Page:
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As the Thursday sun set beneath the horizon, candlelight brightened the sky above the Midland University Amphitheater as members of the community gathered for a candelight vigil to remember those who who have lost their lives to domestic violence, and to honor those who have survived it.

“The vigil is a night to remember those who have lost their lives because of domestic violence — we also remember their children, their family and friends who have suffered these horrific losses,” Marcey Darmento, board member of The Bridge, told the crowd at the vigil. “Tonight is also a celebration for those who have survived, many are unable to be here with us tonight, and for some its not safe to identify themselves as a survivor. Our hearts and thoughts are with all of you as we celebrate your courage.”

The annual vigil is held by local organization The Bridge, which has provided help to victims and survivors of domestic abuse and sexual assault in Dodge and four neighboring counties for over 30 years.

The event serves as a way to draw awareness about domestic violence locally through bringing the community together and providing a platform for survivors and allies to share their stories.

“This is something that is very difficult for me, I’ve never spoke about this publicly before,” Tina Walker, director of Keene Memorial Library said. “But this is something that is very important in my life and it’s one of my passions to make sure that people really understand what really goes on and knows how to stop it.”

During the vigil, Walker shared her personal story of living through domestic violence throughout her childhood.

“My story is one many people have heard before, but unless you have lived it you cannot understand the emotional impact domestic violence makes on your entire life,” she said. “In a nutshell, I grew up in a household where my father was an alcoholic, drug addict and an abuser. Since my earliest memories I can recall emotional and physical abuse to my sisters, my mom and myself.”

Walker bravely shared her emotional story in front of a crowd of more than 100 in attendance, as she recalled memories of her father physically and emotionally abusing her mother, her sisters and herself.

“I remember once my dad beat my sister so badly that she was black and blue from her calves to her waist and could not sit down at home or in school for weeks,” she said. “She got in trouble for refusing to dress out in P.E. and skipped class altogether — nobody noticed and nobody cared, nobody asked why she was misbehaving.”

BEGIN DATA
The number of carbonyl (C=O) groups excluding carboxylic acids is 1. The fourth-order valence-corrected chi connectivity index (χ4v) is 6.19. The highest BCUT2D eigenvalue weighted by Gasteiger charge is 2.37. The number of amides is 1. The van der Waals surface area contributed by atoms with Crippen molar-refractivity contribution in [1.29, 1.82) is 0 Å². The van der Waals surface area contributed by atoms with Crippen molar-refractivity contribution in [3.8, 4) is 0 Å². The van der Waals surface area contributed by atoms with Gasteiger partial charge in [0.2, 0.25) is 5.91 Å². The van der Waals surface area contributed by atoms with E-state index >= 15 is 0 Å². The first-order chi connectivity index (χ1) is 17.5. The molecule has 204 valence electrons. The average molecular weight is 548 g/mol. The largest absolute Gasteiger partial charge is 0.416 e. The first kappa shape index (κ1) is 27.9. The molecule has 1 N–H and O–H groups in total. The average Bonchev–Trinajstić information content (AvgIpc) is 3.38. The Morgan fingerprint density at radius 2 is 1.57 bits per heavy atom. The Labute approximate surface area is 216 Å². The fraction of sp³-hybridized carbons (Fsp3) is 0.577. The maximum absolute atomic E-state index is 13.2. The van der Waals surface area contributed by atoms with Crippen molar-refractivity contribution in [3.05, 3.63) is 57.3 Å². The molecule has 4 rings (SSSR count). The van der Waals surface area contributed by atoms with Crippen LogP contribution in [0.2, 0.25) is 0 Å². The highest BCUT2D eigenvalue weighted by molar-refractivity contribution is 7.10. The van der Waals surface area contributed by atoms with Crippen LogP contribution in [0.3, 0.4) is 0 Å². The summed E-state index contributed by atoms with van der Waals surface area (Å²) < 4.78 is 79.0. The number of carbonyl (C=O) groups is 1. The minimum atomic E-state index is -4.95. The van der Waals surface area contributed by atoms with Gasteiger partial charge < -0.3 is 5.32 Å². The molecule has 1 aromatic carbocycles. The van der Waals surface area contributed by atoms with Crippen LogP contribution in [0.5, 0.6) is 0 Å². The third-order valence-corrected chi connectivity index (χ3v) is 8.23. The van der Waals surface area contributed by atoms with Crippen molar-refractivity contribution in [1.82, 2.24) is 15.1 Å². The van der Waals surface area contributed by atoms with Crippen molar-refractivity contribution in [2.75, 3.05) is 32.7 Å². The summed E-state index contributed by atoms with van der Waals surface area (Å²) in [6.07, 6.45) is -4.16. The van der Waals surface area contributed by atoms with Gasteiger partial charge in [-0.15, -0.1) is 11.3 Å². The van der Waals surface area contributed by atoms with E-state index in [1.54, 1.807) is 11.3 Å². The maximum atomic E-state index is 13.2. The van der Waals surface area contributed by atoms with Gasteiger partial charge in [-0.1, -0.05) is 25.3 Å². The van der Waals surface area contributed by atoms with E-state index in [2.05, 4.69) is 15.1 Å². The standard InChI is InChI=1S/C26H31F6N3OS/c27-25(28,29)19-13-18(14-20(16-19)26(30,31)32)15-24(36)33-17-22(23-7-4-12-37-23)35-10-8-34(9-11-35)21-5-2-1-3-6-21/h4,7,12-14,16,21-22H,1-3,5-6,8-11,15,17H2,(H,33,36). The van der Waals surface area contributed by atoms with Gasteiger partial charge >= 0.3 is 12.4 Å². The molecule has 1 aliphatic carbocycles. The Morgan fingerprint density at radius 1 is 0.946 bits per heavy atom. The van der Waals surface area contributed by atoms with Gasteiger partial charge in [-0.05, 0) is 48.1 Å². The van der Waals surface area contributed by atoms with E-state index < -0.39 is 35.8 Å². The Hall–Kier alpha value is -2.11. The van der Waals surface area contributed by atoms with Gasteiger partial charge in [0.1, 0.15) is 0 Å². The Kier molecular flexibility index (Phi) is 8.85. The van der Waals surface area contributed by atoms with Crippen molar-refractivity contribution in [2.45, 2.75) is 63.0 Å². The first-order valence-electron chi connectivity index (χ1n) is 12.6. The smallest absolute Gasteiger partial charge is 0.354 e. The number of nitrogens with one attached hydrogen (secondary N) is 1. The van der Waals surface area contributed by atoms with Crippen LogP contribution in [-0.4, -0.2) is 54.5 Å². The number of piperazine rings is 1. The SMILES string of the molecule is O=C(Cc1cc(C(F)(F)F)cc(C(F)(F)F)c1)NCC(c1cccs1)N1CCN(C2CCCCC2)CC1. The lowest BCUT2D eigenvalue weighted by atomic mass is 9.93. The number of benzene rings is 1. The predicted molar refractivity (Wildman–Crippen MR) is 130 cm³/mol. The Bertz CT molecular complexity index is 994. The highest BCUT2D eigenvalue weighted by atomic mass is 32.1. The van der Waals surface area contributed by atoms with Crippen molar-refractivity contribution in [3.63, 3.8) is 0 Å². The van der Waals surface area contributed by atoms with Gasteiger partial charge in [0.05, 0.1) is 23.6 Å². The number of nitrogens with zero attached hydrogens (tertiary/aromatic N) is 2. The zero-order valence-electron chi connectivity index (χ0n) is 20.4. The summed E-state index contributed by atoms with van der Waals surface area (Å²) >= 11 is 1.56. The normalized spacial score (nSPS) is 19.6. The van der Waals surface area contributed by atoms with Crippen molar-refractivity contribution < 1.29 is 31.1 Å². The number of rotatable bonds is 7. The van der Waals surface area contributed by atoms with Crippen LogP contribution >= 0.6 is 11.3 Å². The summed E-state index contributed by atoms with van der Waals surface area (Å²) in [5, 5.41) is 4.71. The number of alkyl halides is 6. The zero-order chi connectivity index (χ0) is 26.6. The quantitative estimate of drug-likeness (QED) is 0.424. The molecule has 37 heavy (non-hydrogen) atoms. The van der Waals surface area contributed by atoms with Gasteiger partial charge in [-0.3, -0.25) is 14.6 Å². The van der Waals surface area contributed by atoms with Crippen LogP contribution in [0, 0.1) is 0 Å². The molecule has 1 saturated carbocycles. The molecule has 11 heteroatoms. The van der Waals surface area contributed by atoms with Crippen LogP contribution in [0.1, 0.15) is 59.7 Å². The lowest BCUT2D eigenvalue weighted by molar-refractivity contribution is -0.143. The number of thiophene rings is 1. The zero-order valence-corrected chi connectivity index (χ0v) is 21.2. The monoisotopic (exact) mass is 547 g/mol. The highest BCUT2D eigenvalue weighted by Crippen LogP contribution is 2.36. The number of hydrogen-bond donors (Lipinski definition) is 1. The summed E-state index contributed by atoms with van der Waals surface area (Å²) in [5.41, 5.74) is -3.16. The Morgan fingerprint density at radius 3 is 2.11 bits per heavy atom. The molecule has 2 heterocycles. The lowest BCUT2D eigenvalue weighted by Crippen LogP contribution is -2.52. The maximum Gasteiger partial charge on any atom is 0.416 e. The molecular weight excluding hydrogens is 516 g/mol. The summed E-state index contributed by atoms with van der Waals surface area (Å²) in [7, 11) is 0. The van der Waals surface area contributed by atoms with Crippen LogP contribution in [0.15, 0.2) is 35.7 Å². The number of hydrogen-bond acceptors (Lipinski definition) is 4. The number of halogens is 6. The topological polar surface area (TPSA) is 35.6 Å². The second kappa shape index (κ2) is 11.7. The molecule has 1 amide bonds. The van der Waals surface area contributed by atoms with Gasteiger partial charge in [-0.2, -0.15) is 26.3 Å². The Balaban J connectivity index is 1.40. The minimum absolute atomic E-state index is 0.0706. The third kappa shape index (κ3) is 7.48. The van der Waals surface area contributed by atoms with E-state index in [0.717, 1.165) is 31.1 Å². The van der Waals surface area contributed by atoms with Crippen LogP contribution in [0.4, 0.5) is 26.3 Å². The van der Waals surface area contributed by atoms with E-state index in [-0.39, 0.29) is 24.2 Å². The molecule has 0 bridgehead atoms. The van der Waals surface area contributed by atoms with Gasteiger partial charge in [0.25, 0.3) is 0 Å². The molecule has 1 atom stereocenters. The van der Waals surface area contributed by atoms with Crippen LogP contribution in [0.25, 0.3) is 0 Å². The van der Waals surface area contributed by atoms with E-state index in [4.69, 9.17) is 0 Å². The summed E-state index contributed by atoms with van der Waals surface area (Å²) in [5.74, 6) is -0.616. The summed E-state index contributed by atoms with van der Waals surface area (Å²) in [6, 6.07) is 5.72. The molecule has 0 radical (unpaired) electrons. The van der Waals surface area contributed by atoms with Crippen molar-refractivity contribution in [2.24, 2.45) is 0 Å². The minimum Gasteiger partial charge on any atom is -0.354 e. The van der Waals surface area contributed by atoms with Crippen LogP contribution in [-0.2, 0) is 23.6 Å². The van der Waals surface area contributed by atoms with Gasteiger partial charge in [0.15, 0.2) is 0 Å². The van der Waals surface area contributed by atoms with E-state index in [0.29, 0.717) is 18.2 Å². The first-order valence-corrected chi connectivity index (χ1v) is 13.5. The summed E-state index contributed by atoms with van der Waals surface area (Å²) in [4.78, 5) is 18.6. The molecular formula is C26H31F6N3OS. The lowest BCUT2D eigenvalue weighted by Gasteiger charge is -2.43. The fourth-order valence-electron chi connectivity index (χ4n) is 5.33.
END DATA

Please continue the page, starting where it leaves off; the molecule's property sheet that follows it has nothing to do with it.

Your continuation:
Along with stories of extreme physical violence inflicted by her father, Walker also shared of emotional abuse as a child.

“I never heard the words ‘I love you’ until I got a boyfriend in high school and I honestly still didn’t know what that meant because I had never heard it before,” she said. “It wasn’t until my mom was on her deathbed that I heard those word for the first time from either one of my parents.”

While it took Walker 42 years to share her story, she said she realizes it’s worth sharing if only to help those who have never experienced domestic violence understand the toll it takes on those who live through it.

“I recognize my story is worth sharing—if not to show survivors that they can move forward—but to be able to help others understand some of the psychological impacts and reactions that occur following the domestic violence issue,” she said. “Even though I’ve suffered some pretty horrific things in my life I know that with therapy and support from family and friends I can get through whatever issues and demons I am fighting. I have used the emotions I had to fuel my desires for a better life and to never succumb to that type of behavior again.”

Joining Walker at Thursday’s event were retired Fremont Public Schools educator and counselor Doyle Schwaninger who shared his experiences of hearing from students, and a family member, who were victims of domestic violence.

“This naive man from small town Nebraska soon began to hear stories that were, to me, almost unbelievable,” he said of his early years as a guidance counselor. “One of the first things I learned was the importance of truly listening and believing what the kids were telling me.”

In conclusion, Schwaninger shared three simple steps to supporting victims of domestic assault.

“You need to listen if someone is willing to open up to you, second believe what they haveve to say and third refer them to help,” he said.

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